Interesting! I do agree that if we'd alias f64 to f32 (or not provide it), it would affect the ecosystem more. However, if we can strive for consistency, why shouldn't we? It is definitely possible for us to implement i128.

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shepmaster commented Sep 11, 2017

It is definitely possible for us to implement i128.

Absolutely, and I realize I didn't clearly state that I think we should implement i128 for AVR. However, any code that actually uses an i128 on an AVR is going to be in for a world of pain.

However, if we can strive for consistency, why shouldn't we?

Consistency with what, is the question. Consistency with GCC (f64 == f32) or with every other Rust target (f64 != f32)?

You are describing the #![no_std] ecosystem.

Yep, which is why I said "special features that are used to make a crate suitable for embedded, just like we do for no-std." 😇

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shepmaster commented Sep 11, 2017

A larger problem that's been in the back of my mind since we originally landed the 16-bit usize patch is that, fundamentally, Rust and Rust programmers tend to assume that usize is the "native" size of a register. AFAIK, this is true for all the other platforms Rust targets, but not for AVR.

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est31 commented Sep 11, 2017

Consistency with what, is the question. Consistency with GCC (f64 == f32) or with every other Rust target (f64 != f32)?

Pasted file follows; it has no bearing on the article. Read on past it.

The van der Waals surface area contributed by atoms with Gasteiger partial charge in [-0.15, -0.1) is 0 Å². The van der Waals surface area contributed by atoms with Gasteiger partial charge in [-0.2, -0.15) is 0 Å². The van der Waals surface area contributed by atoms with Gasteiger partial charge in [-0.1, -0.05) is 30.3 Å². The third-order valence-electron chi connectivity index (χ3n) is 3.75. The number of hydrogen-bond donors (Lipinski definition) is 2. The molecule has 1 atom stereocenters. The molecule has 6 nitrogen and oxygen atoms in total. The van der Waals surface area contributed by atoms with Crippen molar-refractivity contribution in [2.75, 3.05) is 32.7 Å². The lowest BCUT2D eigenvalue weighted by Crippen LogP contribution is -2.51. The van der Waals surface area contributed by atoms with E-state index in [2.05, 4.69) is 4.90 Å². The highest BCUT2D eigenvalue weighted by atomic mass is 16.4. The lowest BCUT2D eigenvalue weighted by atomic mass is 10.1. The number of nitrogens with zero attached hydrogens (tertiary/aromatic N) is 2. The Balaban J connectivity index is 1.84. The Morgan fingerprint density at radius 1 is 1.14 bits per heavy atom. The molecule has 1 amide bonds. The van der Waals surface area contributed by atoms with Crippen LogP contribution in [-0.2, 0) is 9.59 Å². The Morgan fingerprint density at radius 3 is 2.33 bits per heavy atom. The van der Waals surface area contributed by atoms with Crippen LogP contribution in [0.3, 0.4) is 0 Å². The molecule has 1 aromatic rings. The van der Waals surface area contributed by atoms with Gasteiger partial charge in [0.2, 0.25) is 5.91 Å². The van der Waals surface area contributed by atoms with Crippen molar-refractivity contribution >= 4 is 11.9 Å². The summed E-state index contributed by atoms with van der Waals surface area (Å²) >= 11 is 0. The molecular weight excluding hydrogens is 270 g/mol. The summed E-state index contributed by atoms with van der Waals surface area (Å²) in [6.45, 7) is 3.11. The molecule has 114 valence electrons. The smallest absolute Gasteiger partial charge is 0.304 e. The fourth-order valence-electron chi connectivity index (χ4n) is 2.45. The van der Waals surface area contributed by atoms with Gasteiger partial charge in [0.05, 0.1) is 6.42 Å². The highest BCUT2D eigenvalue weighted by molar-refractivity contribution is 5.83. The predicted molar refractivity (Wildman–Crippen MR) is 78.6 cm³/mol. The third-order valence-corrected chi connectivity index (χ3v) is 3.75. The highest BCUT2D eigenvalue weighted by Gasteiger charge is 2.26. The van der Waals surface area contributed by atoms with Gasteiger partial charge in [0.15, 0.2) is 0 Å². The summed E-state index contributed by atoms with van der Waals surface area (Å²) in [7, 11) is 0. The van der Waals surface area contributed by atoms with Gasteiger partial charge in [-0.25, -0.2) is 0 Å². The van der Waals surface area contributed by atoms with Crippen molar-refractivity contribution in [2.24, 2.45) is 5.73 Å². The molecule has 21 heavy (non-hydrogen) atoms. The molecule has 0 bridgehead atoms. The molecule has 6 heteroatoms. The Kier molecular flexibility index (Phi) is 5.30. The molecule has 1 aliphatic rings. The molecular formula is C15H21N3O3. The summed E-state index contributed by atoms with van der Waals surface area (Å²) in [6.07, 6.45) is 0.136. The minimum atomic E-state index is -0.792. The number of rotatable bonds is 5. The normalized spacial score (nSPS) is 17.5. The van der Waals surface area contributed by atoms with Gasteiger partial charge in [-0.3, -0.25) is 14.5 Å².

The name f64 literally indicates that it has 64 bits. If you don't abide by the name then it becomes meaningless just like it is in C.

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dylanmckay commented Sep 11, 2017

Good points here, I can see the concern around 128-bit integers. I definitely think that they should be supported, even though we shouldn't encourage their usage. I would hate to see crates having to add feature flags for things like trait impls on i128 types. This shouldn't really be an issue because all of the unused i128 stuff should be trimmed out by the linker.

The f32/64 problem is an interesting one. My main concern with making f64 actually 64-bits is that it means that C FFI could be very brittle. If developers don't know that AVR-GCC uses 32-bit doubles, then calls through FFI could read uninitialised memory or segfault.

I imagine we could solve this more-or-less by expecting users to use types from the libc crate instead. We could add AVR-specific functionality to set c_double to f32. I think we can reasonably expect people to use the libc crate in their FFI bindings.

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mattico commented Sep 29, 2017

Something to remember for merging, need to update the c_int type used in the main() signature: #44906 (comment)

Edit: opened an issue for this since it affects MSP430 as well: #44934

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shepmaster commented Sep 29, 2017

used in the main() signature

@mattico Maybe I've just been doing things in a weird way, but none of my code has made use of Rust's main: